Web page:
The Legend of Artimus T. Elk
Not so very long ago in a land known as the front yard of Down the Street Art Gallery, Town of Payson, State of Arizona, a lame, weak and weary elk appeared.   Snapping at its hooves, and other portions of its lower extremities, was a vicious, ravenous, very likely rabid and by all accounts most certainly evil pack of javelina, their fangs frothed with venom.
In the gallery the artists of Down the Street, upon hearing the bellowing snorts, grunts, squeals, roars and assorted bleats, mews and scuffling's, sprang to the window to see "Just what in the commotion was going on out there, anyway".   Suddenly, there before their horror stricken eyes, was the devils own heard of demon javelina, not to mention the impending slaughter and mayhem that would leave quite a bloody mess and scattered viscera to clean up across their beautiful and tastefully landscaped front yard if something wasn't done.   Without so much as the second half of the thought the courageous artists, because they were cooperative, rushed out as one to the defense of the beleaguered and faltering elk, and with much stomping of the feet, shaking of the paint brushes and shooing with the hands, drove off the monstrous would be assassins.
Turning their attention to the elk the artists could clearly see it was far too exhausted and overcome by the stress of so trying an ordeal to conveniently wander into the next yard where they wouldn't have to deal it.   They could also clearly see that he was far to heavy to pick up and carry to the next yard (under the sheltering cover of darkness probably being best) without a crane.   Not that they had a crane or knew where to get one or how to operate it if one should be found (even in the daylight, let alone the sheltering cover of darkness).   And while all this was being discussed in the most calm, thoughtful and intelligent of manners as one might expect from so noble a group of artists, one of them foolishly gave it a name.   Artimus T. Elk.   And as you well know, once you name it there's no getting rid of it then.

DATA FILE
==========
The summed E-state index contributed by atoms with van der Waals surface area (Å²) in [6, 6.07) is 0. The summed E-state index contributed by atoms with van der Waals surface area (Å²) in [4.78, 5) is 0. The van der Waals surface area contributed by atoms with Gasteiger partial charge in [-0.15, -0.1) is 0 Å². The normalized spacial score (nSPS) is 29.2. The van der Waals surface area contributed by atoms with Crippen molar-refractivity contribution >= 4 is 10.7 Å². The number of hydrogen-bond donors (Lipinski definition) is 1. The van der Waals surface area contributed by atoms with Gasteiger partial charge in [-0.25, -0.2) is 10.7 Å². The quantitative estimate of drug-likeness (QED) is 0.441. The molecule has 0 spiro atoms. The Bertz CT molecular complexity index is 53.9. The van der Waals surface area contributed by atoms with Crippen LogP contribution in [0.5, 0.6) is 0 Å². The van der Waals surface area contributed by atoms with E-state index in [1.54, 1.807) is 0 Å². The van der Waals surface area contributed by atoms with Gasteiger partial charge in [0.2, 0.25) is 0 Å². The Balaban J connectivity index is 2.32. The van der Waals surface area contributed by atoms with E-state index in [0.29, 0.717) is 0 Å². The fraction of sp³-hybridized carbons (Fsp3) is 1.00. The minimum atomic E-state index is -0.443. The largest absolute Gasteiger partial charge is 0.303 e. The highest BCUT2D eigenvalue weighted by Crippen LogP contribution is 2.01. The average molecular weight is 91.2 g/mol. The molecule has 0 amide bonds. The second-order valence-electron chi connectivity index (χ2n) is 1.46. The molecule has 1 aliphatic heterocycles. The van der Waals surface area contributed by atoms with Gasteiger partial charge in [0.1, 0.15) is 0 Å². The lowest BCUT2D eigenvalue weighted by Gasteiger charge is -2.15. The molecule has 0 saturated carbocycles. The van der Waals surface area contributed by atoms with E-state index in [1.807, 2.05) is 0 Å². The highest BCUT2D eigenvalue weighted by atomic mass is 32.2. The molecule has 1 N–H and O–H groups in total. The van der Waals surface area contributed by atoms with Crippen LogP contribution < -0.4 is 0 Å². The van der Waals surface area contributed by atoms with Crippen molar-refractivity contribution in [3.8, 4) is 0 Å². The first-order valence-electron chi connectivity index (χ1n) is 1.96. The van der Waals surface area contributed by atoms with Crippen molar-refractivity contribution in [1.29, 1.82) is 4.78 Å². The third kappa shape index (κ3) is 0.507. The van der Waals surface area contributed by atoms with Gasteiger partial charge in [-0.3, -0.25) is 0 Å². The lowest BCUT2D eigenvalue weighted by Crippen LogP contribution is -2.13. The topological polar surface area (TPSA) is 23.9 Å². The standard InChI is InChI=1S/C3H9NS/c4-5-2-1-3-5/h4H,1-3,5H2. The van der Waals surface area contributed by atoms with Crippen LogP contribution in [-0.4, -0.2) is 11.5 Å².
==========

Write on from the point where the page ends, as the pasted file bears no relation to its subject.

Quickly they were all calling him Artie and arguing over what the "T" stood for. One saying Tippytoes (that would the one who named him).   Another saying Tenderloin (no doubt still flush with adrenaline from all the stomping and shaking and shooing).   Yet another saying ... well, it doesn't matter what they all said; they all had one, if not several names.   In fact they still argue about it to this very day, so, feel free to come up with your own if you like, as I must continue now with this turbulent tale.   (Hmm, Turbulent Tail).
Eventually someone noticed Artie was standing there frozen, staring across Main Street at the murderous hoard of javelina still malingering suspiciously in the bushes and about the curb, smoking cigarettes and talking trash while ripping at the roots of the bushes with their foul smelling snouts.   Something had to be done to protect Artie and done quickly as the artists had left their glasses of a rather sophisticated beverage in the gallery, and to which they were anxious to return.
Now the artists were aware of the obvious belief and well known supposition that the eyesight of the savage javelina is so poor that they never howl at the moon and couldn't see a duck in a blind even if a pack of card playing dogs lost track of one in the shuffle.   Armed with this certain knowledge of dubious origin the artists set about the concocting of a plan so beautifully creative and blindingly brilliant that the dim eyes and minds of these heinous javelina would never see through it.
Their plan was to hide Artie in plane sight, disguising him as a work of art by wrapping him in a coat of paint of many colors.   SO, with the greatest of hast and a flurry of masterful brush strokes (no doubt encouraged by the help of the sophisticated beverage which someone thankfully remembered to bring out) the presumably grateful elk was soon looking
like so monumental a work of art that the brazenly maniacal javeline came to assume the quarry had escaped their net of evil intent.   Then, losing interest entirely and not caring much for the smell of paint, the foul gang turned to maraud their way up Main St.; knocking over garbage cans, terrorizing the general population and eating Carole's Flowers.
In their single minded zeal to keep Artie as artistically safe as artistly possible none of the artists noticed that the wicked band of javaline had move on, and so, with colorful flourish, outstanding finesse and at least one toast each to Artie's good health, continued to outdo themselves with layer upon layer of quite stunning achievement.